Sometimes building a language is the best solution to a problem. This takes on many forms, from designing DSLs to implement an OS shell to more ambitious languages for verifying filesystems. Since we’re in the Golden Age of PL Research, there are plenty of reasons to give language design a try!
Languages are foundational, though, and soundness issues in them affect all of their programs. This makes them a great candididate for formalization and verification, since the cost of errors is very high, but as usual that means we have to address the verification gap. In this post we’ll cross the gap by building and (partially) verifying an operational semantics of a small language in Isabelle/HOL, and we’ll extract this semantics into an executable interpreter in OCaml.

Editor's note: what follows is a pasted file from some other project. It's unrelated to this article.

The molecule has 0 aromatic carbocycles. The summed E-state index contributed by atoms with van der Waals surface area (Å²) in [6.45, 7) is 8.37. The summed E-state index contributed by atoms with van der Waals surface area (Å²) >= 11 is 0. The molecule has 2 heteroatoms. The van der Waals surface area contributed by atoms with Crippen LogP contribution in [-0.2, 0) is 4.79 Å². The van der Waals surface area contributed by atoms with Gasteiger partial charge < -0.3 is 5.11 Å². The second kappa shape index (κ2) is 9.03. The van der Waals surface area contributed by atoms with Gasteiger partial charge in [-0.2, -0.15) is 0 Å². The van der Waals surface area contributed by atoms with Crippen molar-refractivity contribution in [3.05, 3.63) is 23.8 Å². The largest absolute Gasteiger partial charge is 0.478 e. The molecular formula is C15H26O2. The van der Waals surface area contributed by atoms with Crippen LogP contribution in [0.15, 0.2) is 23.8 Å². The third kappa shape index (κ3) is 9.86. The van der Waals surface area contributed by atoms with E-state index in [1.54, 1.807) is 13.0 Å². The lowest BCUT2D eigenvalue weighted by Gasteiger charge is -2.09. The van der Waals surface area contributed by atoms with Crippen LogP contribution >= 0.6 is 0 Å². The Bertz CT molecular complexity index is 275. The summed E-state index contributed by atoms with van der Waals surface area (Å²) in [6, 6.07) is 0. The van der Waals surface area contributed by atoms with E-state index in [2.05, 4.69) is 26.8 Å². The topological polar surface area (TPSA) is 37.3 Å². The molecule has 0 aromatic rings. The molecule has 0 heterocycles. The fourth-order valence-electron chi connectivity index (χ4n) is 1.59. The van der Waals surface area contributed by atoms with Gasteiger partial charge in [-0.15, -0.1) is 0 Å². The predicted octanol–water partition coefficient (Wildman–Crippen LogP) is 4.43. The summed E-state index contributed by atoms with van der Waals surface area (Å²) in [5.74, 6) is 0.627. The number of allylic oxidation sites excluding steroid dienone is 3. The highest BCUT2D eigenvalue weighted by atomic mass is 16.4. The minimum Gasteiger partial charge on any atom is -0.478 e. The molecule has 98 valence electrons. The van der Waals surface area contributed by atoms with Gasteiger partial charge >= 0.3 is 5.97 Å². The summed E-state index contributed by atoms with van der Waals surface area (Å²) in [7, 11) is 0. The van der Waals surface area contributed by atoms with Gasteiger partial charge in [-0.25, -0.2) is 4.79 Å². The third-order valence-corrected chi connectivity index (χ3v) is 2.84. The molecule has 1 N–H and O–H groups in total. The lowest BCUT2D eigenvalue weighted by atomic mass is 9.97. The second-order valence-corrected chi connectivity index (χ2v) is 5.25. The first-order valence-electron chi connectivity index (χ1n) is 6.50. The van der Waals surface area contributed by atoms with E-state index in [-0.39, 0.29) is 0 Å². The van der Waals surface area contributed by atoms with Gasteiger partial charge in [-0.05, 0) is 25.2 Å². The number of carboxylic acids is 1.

The Language: Boolean Expressions
Let’s keep the language simple to focus on the end-to-end process of extraction. Our language will allow expressing and evaluating boolean expressions and conditionals, like “if true then true else false” (this is just the untyped boolean expression language from Chapter 3 of Types and Programming Languages).
First, we define the (abstract) syntax, in Isabelle: